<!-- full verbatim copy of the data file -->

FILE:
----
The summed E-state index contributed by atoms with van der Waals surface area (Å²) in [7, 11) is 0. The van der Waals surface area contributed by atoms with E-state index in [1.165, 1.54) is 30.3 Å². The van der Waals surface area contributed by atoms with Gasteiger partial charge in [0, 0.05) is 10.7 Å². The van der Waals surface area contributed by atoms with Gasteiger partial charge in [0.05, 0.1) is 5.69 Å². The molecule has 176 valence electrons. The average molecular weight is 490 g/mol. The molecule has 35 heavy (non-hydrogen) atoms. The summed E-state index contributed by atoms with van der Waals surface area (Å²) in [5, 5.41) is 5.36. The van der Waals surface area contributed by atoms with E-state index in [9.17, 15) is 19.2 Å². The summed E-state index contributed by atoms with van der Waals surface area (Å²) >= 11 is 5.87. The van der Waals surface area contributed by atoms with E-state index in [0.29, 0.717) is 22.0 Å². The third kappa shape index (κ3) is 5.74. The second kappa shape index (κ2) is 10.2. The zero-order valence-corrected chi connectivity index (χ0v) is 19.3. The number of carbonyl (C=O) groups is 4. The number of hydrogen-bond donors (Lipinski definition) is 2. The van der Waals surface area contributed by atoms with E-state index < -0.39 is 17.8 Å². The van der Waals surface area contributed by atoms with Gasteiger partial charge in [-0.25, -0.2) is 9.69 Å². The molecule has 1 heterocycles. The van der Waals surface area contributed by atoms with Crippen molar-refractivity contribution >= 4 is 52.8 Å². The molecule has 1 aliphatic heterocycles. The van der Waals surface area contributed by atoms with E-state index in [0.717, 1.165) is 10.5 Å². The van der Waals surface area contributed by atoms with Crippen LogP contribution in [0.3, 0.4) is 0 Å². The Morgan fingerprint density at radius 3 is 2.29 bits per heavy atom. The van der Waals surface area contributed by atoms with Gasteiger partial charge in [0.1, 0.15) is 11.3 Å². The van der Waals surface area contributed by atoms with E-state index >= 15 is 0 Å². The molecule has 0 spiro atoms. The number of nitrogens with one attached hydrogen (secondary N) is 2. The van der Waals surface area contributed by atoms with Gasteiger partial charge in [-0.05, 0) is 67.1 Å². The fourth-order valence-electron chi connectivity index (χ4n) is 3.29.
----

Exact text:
The summed E-state index contributed by atoms with van der Waals surface area (Å²) in [7, 11) is 0. The van der Waals surface area contributed by atoms with E-state index in [1.165, 1.54) is 30.3 Å². The van der Waals surface area contributed by atoms with Gasteiger partial charge in [0, 0.05) is 10.7 Å². The van der Waals surface area contributed by atoms with Gasteiger partial charge in [0.05, 0.1) is 5.69 Å². The molecule has 176 valence electrons. The average molecular weight is 490 g/mol. The molecule has 35 heavy (non-hydrogen) atoms. The summed E-state index contributed by atoms with van der Waals surface area (Å²) in [5, 5.41) is 5.36. The van der Waals surface area contributed by atoms with E-state index in [9.17, 15) is 19.2 Å². The summed E-state index contributed by atoms with van der Waals surface area (Å²) >= 11 is 5.87. The van der Waals surface area contributed by atoms with E-state index in [0.29, 0.717) is 22.0 Å². The third kappa shape index (κ3) is 5.74. The second kappa shape index (κ2) is 10.2. The zero-order valence-corrected chi connectivity index (χ0v) is 19.3. The number of carbonyl (C=O) groups is 4. The number of hydrogen-bond donors (Lipinski definition) is 2. The van der Waals surface area contributed by atoms with E-state index < -0.39 is 17.8 Å². The van der Waals surface area contributed by atoms with Gasteiger partial charge in [-0.25, -0.2) is 9.69 Å². The molecule has 1 heterocycles. The van der Waals surface area contributed by atoms with Crippen molar-refractivity contribution >= 4 is 52.8 Å². The molecule has 1 aliphatic heterocycles. The van der Waals surface area contributed by atoms with E-state index in [0.717, 1.165) is 10.5 Å². The van der Waals surface area contributed by atoms with Crippen LogP contribution in [0.3, 0.4) is 0 Å². The Morgan fingerprint density at radius 3 is 2.29 bits per heavy atom. The van der Waals surface area contributed by atoms with Gasteiger partial charge in [0.1, 0.15) is 11.3 Å². The van der Waals surface area contributed by atoms with E-state index >= 15 is 0 Å². The molecule has 0 spiro atoms. The number of nitrogens with one attached hydrogen (secondary N) is 2. The van der Waals surface area contributed by atoms with Gasteiger partial charge in [-0.05, 0) is 67.1 Å². The fourth-order valence-electron chi connectivity index (χ4n) is 3.29.